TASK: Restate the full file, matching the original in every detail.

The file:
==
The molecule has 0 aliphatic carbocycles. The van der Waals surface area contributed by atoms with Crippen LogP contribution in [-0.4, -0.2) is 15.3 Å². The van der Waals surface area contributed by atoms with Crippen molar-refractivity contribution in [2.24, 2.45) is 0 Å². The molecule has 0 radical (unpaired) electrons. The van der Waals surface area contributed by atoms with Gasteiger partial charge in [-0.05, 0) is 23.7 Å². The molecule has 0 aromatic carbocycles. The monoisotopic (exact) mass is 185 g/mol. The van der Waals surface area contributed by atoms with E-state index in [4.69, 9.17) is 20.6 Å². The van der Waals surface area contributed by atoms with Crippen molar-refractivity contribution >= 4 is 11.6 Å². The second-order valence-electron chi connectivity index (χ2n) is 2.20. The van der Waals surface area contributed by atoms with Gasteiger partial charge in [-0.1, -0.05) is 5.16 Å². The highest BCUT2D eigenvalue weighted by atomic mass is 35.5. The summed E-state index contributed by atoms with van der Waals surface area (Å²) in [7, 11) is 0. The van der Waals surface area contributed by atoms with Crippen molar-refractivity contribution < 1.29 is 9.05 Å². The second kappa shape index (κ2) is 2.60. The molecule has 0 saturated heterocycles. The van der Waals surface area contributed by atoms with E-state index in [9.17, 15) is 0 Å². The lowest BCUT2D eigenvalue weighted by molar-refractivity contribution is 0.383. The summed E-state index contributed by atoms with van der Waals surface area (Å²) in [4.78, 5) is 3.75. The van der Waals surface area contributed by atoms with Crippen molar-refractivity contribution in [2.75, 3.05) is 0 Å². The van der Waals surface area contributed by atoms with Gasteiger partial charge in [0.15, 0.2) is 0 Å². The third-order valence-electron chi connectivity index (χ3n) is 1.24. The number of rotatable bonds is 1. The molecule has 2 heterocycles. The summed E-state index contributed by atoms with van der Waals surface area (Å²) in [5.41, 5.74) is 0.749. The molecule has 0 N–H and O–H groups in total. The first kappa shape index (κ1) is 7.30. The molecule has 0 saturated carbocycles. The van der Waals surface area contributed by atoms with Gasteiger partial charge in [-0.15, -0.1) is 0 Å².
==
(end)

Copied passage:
The molecule has 0 aliphatic carbocycles. The van der Waals surface area contributed by atoms with Crippen LogP contribution in [-0.4, -0.2) is 15.3 Å². The van der Waals surface area contributed by atoms with Crippen molar-refractivity contribution in [2.24, 2.45) is 0 Å². The molecule has 0 radical (unpaired) electrons. The van der Waals surface area contributed by atoms with Gasteiger partial charge in [-0.05, 0) is 23.7 Å². The molecule has 0 aromatic carbocycles. The monoisotopic (exact) mass is 185 g/mol. The van der Waals surface area contributed by atoms with E-state index in [4.69, 9.17) is 20.6 Å². The van der Waals surface area contributed by atoms with Crippen molar-refractivity contribution >= 4 is 11.6 Å². The second-order valence-electron chi connectivity index (χ2n) is 2.20. The van der Waals surface area contributed by atoms with Gasteiger partial charge in [-0.1, -0.05) is 5.16 Å². The highest BCUT2D eigenvalue weighted by atomic mass is 35.5. The summed E-state index contributed by atoms with van der Waals surface area (Å²) in [7, 11) is 0. The van der Waals surface area contributed by atoms with Crippen molar-refractivity contribution < 1.29 is 9.05 Å². The second kappa shape index (κ2) is 2.60. The molecule has 0 saturated heterocycles. The van der Waals surface area contributed by atoms with E-state index in [9.17, 15) is 0 Å². The lowest BCUT2D eigenvalue weighted by molar-refractivity contribution is 0.383. The summed E-state index contributed by atoms with van der Waals surface area (Å²) in [4.78, 5) is 3.75. The van der Waals surface area contributed by atoms with Crippen molar-refractivity contribution in [2.75, 3.05) is 0 Å². The van der Waals surface area contributed by atoms with Gasteiger partial charge in [0.15, 0.2) is 0 Å². The third-order valence-electron chi connectivity index (χ3n) is 1.24. The number of rotatable bonds is 1. The molecule has 2 heterocycles. The summed E-state index contributed by atoms with van der Waals surface area (Å²) in [5.41, 5.74) is 0.749. The molecule has 0 N–H and O–H groups in total. The first kappa shape index (κ1) is 7.30. The molecule has 0 saturated carbocycles. The van der Waals surface area contributed by atoms with Gasteiger partial charge in [-0.15, -0.1) is 0 Å².